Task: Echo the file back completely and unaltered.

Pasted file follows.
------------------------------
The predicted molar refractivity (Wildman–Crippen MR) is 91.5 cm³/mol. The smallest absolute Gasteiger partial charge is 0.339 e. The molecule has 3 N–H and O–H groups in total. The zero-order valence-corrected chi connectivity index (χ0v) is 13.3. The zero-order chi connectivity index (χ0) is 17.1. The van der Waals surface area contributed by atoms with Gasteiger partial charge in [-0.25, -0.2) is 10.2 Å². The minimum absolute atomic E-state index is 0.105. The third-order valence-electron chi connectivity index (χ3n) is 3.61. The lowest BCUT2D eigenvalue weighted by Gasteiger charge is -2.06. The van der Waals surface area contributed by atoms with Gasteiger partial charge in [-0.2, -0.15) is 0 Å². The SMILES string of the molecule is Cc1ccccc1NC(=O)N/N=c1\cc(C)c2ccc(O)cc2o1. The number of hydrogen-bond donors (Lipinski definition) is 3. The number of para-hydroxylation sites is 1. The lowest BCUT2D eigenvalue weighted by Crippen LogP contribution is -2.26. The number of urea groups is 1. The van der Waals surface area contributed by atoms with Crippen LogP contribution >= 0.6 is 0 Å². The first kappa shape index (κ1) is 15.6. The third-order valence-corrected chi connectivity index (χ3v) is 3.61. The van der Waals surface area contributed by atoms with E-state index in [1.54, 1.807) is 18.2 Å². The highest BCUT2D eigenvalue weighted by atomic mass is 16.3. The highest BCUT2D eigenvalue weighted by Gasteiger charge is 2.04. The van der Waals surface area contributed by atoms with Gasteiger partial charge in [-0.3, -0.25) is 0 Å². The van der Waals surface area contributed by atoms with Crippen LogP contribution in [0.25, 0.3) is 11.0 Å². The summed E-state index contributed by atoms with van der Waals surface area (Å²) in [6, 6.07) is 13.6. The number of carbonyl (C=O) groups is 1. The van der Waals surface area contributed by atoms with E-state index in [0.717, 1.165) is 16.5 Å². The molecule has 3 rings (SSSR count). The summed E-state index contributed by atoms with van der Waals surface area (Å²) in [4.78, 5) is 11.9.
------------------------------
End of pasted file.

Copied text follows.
The predicted molar refractivity (Wildman–Crippen MR) is 91.5 cm³/mol. The smallest absolute Gasteiger partial charge is 0.339 e. The molecule has 3 N–H and O–H groups in total. The zero-order valence-corrected chi connectivity index (χ0v) is 13.3. The zero-order chi connectivity index (χ0) is 17.1. The van der Waals surface area contributed by atoms with Gasteiger partial charge in [-0.25, -0.2) is 10.2 Å². The minimum absolute atomic E-state index is 0.105. The third-order valence-electron chi connectivity index (χ3n) is 3.61. The lowest BCUT2D eigenvalue weighted by Gasteiger charge is -2.06. The van der Waals surface area contributed by atoms with Gasteiger partial charge in [-0.2, -0.15) is 0 Å². The SMILES string of the molecule is Cc1ccccc1NC(=O)N/N=c1\cc(C)c2ccc(O)cc2o1. The number of hydrogen-bond donors (Lipinski definition) is 3. The number of para-hydroxylation sites is 1. The lowest BCUT2D eigenvalue weighted by Crippen LogP contribution is -2.26. The number of urea groups is 1. The van der Waals surface area contributed by atoms with Crippen LogP contribution >= 0.6 is 0 Å². The first kappa shape index (κ1) is 15.6. The third-order valence-corrected chi connectivity index (χ3v) is 3.61. The van der Waals surface area contributed by atoms with E-state index in [1.54, 1.807) is 18.2 Å². The highest BCUT2D eigenvalue weighted by atomic mass is 16.3. The highest BCUT2D eigenvalue weighted by Gasteiger charge is 2.04. The van der Waals surface area contributed by atoms with Gasteiger partial charge in [-0.3, -0.25) is 0 Å². The van der Waals surface area contributed by atoms with Crippen LogP contribution in [0.25, 0.3) is 11.0 Å². The summed E-state index contributed by atoms with van der Waals surface area (Å²) in [6, 6.07) is 13.6. The number of carbonyl (C=O) groups is 1. The van der Waals surface area contributed by atoms with E-state index in [0.717, 1.165) is 16.5 Å². The molecule has 3 rings (SSSR count). The summed E-state index contributed by atoms with van der Waals surface area (Å²) in [4.78, 5) is 11.9.